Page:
My wife and I have wanted to do a barge trip on the Canal du Midi in France ever since we saw Rick Stein do it on television a few years ago and this year it's going to happen. We'd like to see a bit more of the countryside after disembarking at Montpellier and we have some friends in Villach in Austria. Can you offer suggestions for ways to travel to Villach?
- Neville Harlick
Lonely Planet's Sarah Bennett & Lee Slater write:
Driving will give you the most flexibility and enable you to get off the beaten track so, unless you have a month or more, hiring a car is your best option. Larger companies such as Avis will allow you to pick up in Montpellier and drop off in Klagenfurt (30 minutes by train from Villach), although a hefty surcharge will probably apply. If you're driving back to France after visiting your friends, you could try a local rental company or a European broker such as autoeurope.com or autosabroad.com.
If you require a car for a month or more, you could also consider the purchase-repurchase plans offered by Citroen, Peugeot and Renault. This is by far the cheapest option and we've recently heard several positive reports of this arrangement by New Zealanders abroad.
So, which route to take? The quickest takes you along the French Riviera into Italy, then inland just before Genoa and towards Austria via Venice.
The online route planner of the UK Automobile Association says it's just over 1100km and around 13 hours' driving time. You will, of course, see a lot more if you deviate from this path. A distinctly Italianate experience can be enjoyed by dipping down into Tuscany (the embodiment of rural chic), then climbing into the Unesco natural heritage site of the Dolomites, with a side trip to Venice along the way.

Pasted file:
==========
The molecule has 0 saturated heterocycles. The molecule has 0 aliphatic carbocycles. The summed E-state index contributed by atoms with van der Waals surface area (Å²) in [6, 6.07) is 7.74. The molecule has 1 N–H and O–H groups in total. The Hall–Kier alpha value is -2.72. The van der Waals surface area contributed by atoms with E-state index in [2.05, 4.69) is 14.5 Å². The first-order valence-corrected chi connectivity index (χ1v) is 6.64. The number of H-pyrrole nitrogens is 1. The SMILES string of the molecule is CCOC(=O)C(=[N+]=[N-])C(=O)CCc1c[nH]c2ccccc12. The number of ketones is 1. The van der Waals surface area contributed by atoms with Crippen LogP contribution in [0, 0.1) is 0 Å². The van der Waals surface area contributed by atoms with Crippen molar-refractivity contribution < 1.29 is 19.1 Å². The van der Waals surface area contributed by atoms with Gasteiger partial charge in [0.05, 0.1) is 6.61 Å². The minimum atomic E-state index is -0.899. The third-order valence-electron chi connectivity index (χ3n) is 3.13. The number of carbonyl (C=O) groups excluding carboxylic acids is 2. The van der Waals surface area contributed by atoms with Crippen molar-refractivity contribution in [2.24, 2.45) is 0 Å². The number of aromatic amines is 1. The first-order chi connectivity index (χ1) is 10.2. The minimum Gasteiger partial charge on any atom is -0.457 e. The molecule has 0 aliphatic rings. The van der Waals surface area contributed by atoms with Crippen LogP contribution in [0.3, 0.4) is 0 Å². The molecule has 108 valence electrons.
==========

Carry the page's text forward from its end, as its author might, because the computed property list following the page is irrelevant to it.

As suckers for a mountain vista, we'd personally take a different route: heading northeast from Montpellier, cross into Switzerland via Chamonix, ogling the Mont Blanc Massif on the way.
From there, head across Switzerland and through Austria, taking in some gobsmacking alpine scenery while stopping off in great cities such as Geneva, Lausanne, Zurich, Innsbruck and Salzburg. It's a circuitous route (more than 1400km and at least 16 hours' driving) but guarantees plenty of "wow" moments.
Lonely Planet's new edition of Western Europe is packed full of places to stay and things to see, as are our country guides. Individual country or regional chapters can also be downloaded from our website.
I'm a Chinese New Zealander planning on taking my wife and four children aged 3, 7, 10 and 13 on a seven-day guided tour around Shanghai and Nanking. However, my wife has heard from friends that it is unwise to take young children because they may be kidnapped to be used as beggars or worse. Is this something we should take seriously?
- Shiu Lam
Children are kidnapped every day around the world and China is not free from this heinous crime. Definitive statistics are unavailable, but estimates vary from 10,000 to 70,000 kidnappings per year. Despite these shocking numbers, it is still a rare occurrence and, as tourists, you are very unlikely to be targeted.
By going on a reputable tour, you are increasing your family's safety when compared with travelling independently. Reduce the risks further by taking these precautions: never leave your children unattended, consider using a child harness in busy places and ensure your children know they shouldn't talk to strangers.
Pickpockets and scams can be a problem in China, particularly in cities, but by far your biggest danger will be on the roads. The World Health Organisation estimates that there are about 600 traffic deaths per day on China's roads. Be sure you wear seatbelts and use child-seats when available, and take extra care when crossing roads.
Risk is an inherent part of travelling, but the level of risk varies from place to place. The government's website has up-to-date travel advice for almost all countries.
Lonely Planet's new China guidebook and the Thorn Tree forum are also good resources providing advice on how to stay safe when travelling.
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